Sep 09

Going where someone has gone before

How do you sell an okay smartphone like Palm Pre when you’re up against a certifiable revolution like iPhone? Not so easy. So let us exude warmth and empathy for our advertising brothers up north, doing this work for Bell Canada. Then let’s slap them around a bit for violations of the creative code.

We could file this under “imitation is the greatest form of flattery.” But we’ll instead file it under “imitation.” Look at this spot (one of three I see on YouTube) and see if it reminds you of anything. In theory, one valid form of attack would be to turn Apple’s weapon against them. However — if you’re going to use that technique to somehow call attention to your own product, surely you could add some distinguishing mark of your own. A clever ending, perhaps? An unexpected twist? A stylish vest? (Oh, right, they tried that.) If not for brand-building reasons, there’s always professional honor.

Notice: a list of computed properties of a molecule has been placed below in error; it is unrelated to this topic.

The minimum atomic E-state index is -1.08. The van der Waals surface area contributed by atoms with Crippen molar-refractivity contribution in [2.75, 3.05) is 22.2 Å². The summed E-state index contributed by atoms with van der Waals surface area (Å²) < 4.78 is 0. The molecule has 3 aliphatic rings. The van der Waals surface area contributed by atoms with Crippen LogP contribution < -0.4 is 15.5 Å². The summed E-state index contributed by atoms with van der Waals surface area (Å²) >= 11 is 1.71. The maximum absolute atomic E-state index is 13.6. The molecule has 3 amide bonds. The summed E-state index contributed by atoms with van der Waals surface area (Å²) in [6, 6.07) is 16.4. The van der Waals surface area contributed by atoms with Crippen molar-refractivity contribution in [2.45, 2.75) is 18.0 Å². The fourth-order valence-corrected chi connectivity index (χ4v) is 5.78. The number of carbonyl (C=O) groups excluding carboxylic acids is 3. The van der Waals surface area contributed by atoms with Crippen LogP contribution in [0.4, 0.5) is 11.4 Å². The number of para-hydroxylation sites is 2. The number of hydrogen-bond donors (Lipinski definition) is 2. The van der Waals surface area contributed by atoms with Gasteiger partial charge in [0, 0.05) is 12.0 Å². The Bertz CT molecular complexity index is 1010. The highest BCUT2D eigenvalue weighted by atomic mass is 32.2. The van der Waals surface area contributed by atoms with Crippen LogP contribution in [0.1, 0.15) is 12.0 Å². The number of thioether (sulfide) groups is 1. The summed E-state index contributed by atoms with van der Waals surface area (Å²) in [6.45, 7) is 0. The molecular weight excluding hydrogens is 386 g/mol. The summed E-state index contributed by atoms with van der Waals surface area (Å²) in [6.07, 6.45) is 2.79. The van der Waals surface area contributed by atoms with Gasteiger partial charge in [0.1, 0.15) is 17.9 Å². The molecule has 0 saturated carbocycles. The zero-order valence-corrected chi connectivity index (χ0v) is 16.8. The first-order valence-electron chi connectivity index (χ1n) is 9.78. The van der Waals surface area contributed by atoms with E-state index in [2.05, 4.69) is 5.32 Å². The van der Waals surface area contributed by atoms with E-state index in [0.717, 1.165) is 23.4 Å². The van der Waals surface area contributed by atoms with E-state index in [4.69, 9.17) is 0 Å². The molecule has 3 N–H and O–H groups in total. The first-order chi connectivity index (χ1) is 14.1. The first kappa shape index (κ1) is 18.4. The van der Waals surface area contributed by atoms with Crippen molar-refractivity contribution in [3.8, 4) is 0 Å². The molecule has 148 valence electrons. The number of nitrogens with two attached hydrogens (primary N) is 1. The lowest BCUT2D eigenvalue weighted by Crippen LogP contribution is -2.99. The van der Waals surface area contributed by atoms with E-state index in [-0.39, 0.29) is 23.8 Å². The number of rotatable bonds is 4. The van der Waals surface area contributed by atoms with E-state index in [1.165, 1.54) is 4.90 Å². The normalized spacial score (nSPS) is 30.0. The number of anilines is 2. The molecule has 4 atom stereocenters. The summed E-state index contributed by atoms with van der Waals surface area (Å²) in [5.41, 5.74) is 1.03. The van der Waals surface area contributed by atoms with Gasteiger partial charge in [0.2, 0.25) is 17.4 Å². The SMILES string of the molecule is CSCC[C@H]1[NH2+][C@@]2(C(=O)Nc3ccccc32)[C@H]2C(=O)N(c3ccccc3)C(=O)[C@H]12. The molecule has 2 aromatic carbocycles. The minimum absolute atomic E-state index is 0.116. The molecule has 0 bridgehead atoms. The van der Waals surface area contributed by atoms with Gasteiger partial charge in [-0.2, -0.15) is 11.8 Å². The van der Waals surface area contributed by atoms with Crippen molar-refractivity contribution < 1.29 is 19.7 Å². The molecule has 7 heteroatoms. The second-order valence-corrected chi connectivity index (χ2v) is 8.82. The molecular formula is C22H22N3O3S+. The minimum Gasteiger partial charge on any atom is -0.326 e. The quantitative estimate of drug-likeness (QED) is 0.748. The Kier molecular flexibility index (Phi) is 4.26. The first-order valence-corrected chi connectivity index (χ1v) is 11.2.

I think there’s a valuable lesson here for every student of our craft. The quality of voiceover and music in this spot are not excruciatingly bad — they just seem that way. And they seem that way because we all play back the Apple spots in our minds — and, sorry, Apple got there first. That’s the danger of imitating. You’re not dealing with absolutes, you’re dealing with human perception. Personally, this spot just makes me want to hug my iPhone a little harder.

I couldn’t find any current references to those responsible for Bell’s work, other than some older news releases referencing “The Dream Team” of four agencies working together on behalf of Bell, “led by an elite trio of creative directors collaborating in a new and innovative client-agency model.” Note to PR department: stop it.

Tags: , , , , , ,